Nights under the stars were unnerving. Unfamiliar sounds felt threatening, especially with everything shrouded in darkness. Myra didn’t dare risk making a fire, which could alert scouts of her presence. At least the moonlight was comforting when its light filtered through gaps in the trees.

Before lying down for the night, she would first place the broad hemp sheet that her blanket was rolled in on the ground and then her blanket on top of that. The hemp sheet protected her from the damp ground. It was also good insulation and resistant to mold. It even repelled insects. She rather liked not waking up in the night with something crawling on her face.

It was exhaustion that caused her to sleep soundly every night. She would fall asleep with her face wet from tears and awake wet from dew. Getting up was the worst. She always felt stiff and sore from hours in the saddle and sleeping on the ground. Her nausea was also more pronounced in the mornings. She found that eating dry bread while she still had some, as well as nuts and dried peach slices, helped her stomach to settle.

Myra sat on her blanket on such a morning, a couple of days into their journey. She was slowly chewing on a peach slice to settle her queasy stomach when her mare sniffed what was in her hand and then nibbled at it. Myra giggled, which caused her mare to feel uncertain and pull her head away. “It’s okay, girl. Here, try another one,” she said encouragingly and held out another slice. The mare tentatively reached for it. Myra gently stroked her head. She seemed to enjoy the treat and attention.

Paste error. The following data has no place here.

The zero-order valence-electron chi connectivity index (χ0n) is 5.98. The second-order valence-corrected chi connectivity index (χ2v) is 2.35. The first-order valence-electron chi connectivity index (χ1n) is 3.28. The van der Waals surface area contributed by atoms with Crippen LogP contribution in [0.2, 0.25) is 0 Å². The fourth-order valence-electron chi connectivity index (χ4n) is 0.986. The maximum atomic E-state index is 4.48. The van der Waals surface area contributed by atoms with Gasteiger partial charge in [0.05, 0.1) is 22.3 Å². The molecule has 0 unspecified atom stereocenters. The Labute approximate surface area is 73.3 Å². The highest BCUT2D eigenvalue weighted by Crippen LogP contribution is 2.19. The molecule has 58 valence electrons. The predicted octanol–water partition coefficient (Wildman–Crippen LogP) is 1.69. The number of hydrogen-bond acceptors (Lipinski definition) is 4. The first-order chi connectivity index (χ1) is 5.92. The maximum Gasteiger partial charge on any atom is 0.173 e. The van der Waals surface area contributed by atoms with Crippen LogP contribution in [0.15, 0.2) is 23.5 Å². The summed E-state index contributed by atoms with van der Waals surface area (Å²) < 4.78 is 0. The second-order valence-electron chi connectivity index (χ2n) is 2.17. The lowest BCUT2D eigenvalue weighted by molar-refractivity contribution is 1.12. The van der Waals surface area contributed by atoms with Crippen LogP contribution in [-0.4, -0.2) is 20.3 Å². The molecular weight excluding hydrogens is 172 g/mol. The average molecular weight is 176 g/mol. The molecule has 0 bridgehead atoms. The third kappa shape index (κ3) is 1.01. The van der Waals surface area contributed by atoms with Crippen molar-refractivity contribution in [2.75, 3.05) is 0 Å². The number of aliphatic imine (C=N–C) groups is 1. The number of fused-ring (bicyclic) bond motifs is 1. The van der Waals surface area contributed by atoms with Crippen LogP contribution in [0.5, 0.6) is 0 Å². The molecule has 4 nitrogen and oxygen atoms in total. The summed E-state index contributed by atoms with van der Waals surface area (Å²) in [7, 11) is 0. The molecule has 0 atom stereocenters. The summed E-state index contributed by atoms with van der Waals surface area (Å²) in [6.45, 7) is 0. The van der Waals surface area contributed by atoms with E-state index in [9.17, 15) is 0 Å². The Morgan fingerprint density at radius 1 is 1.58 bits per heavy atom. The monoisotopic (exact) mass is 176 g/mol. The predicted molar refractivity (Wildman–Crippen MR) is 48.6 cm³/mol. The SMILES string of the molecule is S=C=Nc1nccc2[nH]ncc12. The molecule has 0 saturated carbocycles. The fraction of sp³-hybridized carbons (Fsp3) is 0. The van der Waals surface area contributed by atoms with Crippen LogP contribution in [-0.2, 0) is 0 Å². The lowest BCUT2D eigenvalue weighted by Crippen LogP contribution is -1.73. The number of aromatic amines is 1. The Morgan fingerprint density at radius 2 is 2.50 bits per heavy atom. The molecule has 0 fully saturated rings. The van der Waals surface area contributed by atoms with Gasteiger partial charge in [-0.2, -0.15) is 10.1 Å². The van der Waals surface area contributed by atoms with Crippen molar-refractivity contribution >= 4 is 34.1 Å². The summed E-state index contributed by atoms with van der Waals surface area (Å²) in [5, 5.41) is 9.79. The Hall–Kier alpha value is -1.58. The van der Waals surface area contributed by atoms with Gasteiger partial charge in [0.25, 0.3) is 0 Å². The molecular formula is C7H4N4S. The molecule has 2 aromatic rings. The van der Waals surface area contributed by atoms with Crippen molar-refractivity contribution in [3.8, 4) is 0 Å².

“You know, since we’re going to be spending a lot of time together, I’ve been thinking of giving you a name. How about Peaches?” The mare pushed her head against Myra affectionately. “Okay, it’s Peaches then,” Myra said with a smile.

The days were warm, with some humidity, and the nights cool. Every morning a glistening layer of dew covered the forest, carrying the scents of decaying logs, damp soil, fresh wet trees, and sharp pine. Oddly, these scents never made Myra feel queasy. She even found the pungent earthy smells comforting. The early morning air filled her with a sense of new beginnings and possibilities.